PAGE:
The World’s End
Studio-Provided Plot Synopsis: The third installment of director Edgar Wright’s trilogy of comedies starring Simon Pegg and Nick Frost, following the successes Shaun of the Dead (2004) and Hot Fuzz (2007). In The World’s End, 20 years after attempting an epic pub crawl, five childhood friends reunite when one of them becomes hellbent on trying the drinking marathon again. They are convinced to stage an encore by Gary King (Simon Pegg), a 40-year-old man trapped at the cigarette end of his teens, who drags his reluctant pals to their hometown and once again attempts to reach the fabled pub – The World’s End. As they attempt to reconcile the past and present, they realize the real struggle is for the future, not just theirs but humankind’s. Reaching The World’s End is the least of their worries.
My Thoughts: I hate that promotional materials are referring to this as the third part of a trilogy, for one reason and one reason alone: I want more of these collaborations. Edgar Wright, Simon Pegg, Nick Frost and their cohorts are in fine form here, a decade removed from their first film collaboration. I can’t think of another comedy that I’ve seen this year where I’ve felt the need to watch it again because of the laughter from the audience. I can’t blame them – I was laughing alongside them. The film’s turn into a science fiction comedy as the film progresses helps establish it as a comedy set within a different genre, just as Shaun of the Dead and Hot Fuzz did with the zombie and buddy cop themes. The cast is pitch-perfect, the special effects are solid, and the film leaves you wanting a bit more. I can’t complain about anything here. This is easily one of the best films of the year, and it’s worth multiple viewings at that.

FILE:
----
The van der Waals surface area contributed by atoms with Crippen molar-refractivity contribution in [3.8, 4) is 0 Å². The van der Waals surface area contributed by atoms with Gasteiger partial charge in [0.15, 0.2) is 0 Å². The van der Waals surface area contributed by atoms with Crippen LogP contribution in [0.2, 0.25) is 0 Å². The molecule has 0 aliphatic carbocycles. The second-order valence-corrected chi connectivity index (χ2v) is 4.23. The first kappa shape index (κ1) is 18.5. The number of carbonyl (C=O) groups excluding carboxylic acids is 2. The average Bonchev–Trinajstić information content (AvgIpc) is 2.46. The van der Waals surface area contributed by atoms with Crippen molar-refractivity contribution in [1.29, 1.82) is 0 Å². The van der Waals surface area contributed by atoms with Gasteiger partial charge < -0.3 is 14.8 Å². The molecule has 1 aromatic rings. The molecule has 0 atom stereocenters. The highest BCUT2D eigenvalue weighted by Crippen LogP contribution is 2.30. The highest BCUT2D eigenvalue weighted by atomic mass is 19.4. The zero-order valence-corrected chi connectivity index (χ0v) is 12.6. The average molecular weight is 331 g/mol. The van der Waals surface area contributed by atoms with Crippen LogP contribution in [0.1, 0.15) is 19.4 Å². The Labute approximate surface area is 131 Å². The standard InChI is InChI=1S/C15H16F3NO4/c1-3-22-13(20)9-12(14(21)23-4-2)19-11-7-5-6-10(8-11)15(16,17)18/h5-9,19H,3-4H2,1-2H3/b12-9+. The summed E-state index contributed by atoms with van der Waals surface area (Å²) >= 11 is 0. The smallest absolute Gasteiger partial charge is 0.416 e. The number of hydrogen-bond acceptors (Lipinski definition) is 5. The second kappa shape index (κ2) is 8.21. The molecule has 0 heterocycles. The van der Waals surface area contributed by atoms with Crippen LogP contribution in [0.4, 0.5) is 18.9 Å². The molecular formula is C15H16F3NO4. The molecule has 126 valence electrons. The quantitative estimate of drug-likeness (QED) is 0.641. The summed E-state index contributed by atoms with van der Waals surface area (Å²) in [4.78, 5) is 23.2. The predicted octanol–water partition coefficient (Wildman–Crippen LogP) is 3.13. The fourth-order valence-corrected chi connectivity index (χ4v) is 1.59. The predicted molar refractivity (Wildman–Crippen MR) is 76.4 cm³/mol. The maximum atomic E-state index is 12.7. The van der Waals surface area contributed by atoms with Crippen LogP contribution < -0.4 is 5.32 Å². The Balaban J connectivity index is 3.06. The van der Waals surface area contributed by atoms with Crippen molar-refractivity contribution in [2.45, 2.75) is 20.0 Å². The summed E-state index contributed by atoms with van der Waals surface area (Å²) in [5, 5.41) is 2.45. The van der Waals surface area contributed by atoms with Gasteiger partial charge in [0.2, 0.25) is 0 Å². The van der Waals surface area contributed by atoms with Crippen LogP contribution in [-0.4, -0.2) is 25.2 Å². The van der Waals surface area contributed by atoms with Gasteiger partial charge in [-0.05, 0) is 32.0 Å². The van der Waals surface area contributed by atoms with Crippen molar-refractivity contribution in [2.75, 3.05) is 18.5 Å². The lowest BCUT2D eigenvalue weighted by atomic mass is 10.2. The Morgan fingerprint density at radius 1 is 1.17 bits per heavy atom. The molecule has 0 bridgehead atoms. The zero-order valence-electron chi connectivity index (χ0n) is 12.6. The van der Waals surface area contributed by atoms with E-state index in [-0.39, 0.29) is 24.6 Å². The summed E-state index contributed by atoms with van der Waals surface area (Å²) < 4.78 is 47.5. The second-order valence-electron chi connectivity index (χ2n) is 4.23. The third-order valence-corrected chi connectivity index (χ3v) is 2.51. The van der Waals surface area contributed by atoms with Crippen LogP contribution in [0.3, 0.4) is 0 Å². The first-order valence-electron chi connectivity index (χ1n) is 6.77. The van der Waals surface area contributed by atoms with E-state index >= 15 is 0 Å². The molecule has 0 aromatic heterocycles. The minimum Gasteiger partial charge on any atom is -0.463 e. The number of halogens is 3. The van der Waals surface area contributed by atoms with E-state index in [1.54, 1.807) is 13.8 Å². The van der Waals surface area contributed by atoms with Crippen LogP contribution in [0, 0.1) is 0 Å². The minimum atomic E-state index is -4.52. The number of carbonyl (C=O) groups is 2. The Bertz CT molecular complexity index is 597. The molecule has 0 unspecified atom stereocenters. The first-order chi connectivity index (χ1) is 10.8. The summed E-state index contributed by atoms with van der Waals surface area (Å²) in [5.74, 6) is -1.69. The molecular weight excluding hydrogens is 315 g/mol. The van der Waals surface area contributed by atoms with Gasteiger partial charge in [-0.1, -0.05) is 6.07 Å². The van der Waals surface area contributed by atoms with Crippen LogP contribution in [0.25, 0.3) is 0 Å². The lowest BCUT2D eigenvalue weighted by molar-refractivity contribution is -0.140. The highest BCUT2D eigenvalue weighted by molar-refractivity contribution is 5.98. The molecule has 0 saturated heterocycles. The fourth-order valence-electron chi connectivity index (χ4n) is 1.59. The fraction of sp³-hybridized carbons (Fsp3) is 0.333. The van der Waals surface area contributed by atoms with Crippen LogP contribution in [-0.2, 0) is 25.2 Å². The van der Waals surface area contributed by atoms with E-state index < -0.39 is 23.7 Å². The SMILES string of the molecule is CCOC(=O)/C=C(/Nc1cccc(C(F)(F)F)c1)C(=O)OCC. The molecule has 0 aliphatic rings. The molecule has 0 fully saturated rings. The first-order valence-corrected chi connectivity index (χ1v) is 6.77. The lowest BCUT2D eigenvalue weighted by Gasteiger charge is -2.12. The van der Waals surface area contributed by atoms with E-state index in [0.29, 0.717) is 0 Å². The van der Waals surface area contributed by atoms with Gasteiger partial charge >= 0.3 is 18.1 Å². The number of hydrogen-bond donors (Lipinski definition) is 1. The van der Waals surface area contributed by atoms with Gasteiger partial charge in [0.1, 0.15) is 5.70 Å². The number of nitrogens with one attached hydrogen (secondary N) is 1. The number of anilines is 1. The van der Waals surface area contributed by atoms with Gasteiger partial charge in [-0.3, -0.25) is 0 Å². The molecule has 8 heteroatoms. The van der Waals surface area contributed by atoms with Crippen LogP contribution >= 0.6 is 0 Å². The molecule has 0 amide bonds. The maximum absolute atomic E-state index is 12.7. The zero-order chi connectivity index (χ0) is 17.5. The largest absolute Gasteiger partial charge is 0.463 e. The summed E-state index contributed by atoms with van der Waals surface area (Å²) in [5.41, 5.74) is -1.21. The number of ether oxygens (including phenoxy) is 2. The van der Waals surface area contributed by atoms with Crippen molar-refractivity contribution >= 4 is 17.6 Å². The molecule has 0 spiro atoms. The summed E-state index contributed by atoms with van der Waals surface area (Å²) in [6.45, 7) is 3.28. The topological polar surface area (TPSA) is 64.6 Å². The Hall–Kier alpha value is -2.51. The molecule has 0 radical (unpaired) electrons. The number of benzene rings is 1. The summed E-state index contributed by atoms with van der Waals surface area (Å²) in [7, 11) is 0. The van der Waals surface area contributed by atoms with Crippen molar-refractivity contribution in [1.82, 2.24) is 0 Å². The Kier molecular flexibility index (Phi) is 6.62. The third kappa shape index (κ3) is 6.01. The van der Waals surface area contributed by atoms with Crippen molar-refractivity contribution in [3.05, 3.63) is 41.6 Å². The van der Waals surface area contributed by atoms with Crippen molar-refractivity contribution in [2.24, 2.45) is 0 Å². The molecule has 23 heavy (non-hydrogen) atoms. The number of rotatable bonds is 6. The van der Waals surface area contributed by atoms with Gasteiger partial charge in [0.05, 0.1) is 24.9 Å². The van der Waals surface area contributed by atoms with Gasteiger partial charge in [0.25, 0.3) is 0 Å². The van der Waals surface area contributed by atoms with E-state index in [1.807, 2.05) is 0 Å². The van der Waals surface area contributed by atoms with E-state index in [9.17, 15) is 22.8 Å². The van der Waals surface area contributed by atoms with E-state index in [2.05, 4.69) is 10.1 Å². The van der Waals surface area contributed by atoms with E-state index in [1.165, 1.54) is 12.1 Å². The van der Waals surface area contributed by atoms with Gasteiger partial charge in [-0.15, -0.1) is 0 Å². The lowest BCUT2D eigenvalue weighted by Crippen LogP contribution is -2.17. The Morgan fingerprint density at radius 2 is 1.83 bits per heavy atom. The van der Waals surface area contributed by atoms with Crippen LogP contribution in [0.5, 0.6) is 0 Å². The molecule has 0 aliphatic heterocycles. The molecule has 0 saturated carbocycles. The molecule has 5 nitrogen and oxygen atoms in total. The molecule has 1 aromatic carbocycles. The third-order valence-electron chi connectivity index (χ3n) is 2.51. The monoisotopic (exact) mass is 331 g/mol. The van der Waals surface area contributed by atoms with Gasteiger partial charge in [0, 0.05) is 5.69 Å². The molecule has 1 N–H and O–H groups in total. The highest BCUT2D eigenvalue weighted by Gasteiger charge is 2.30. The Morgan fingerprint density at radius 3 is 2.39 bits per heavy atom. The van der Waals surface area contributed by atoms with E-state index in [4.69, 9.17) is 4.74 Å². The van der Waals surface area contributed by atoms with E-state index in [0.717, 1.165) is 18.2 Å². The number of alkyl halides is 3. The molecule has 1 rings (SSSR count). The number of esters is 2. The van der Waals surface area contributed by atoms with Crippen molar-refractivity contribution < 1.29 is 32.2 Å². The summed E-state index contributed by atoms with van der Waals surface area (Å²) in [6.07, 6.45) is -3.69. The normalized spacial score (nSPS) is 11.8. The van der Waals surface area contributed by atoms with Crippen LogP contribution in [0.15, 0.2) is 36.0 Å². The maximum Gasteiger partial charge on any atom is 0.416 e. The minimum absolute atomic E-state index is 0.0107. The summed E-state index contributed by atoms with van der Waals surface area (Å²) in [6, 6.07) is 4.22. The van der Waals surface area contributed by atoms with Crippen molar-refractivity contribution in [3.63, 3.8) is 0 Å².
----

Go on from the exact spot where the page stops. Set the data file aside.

Studio-Provided Plot Synopsis: One of the smartest and most terrifying films in years, You’re Next reinvents the genre by putting a fresh twist on home-invasion horror. When a gang of masked, ax-wielding murderers descend upon the Davison family reunion, the hapless victims seem trapped…until an unlikely guest of the family proves to be the most talented killer of all.
My Thoughts: One of my favorite films last year was Joss Whedon and Drew Goddard’s send-up of the horror genre, The Cabin in the Woods. While You’re Next doesn’t have the same approach, it similarly honors and freshens up the genre. If the former film was a send-up of current horror films, though, You’re Next draws inspiration more from the now-dated horror films of the 70s and 80s. The acting is intentionally over-the-top, filled with nearly every character making at least one decision that falls into what I like to call the “stupid white people making stupid decisions” trap that many horror films contain. Here, though, these decisions are played with a wink to the audience. The biggest key to the film’s success, though, may be the lead performance by Sharni Vinson as the newest member of the extended family. In the hands of another actress, I can see this role going over the top. Vinson manages to ground it enough where it’s easy to accept that she grew up in a survivalist group in Australia. In a year that’s contained a surprising amount of solid horror films, You’re Next may be one of the best. For fans of the genre, it’s worth the price of admission.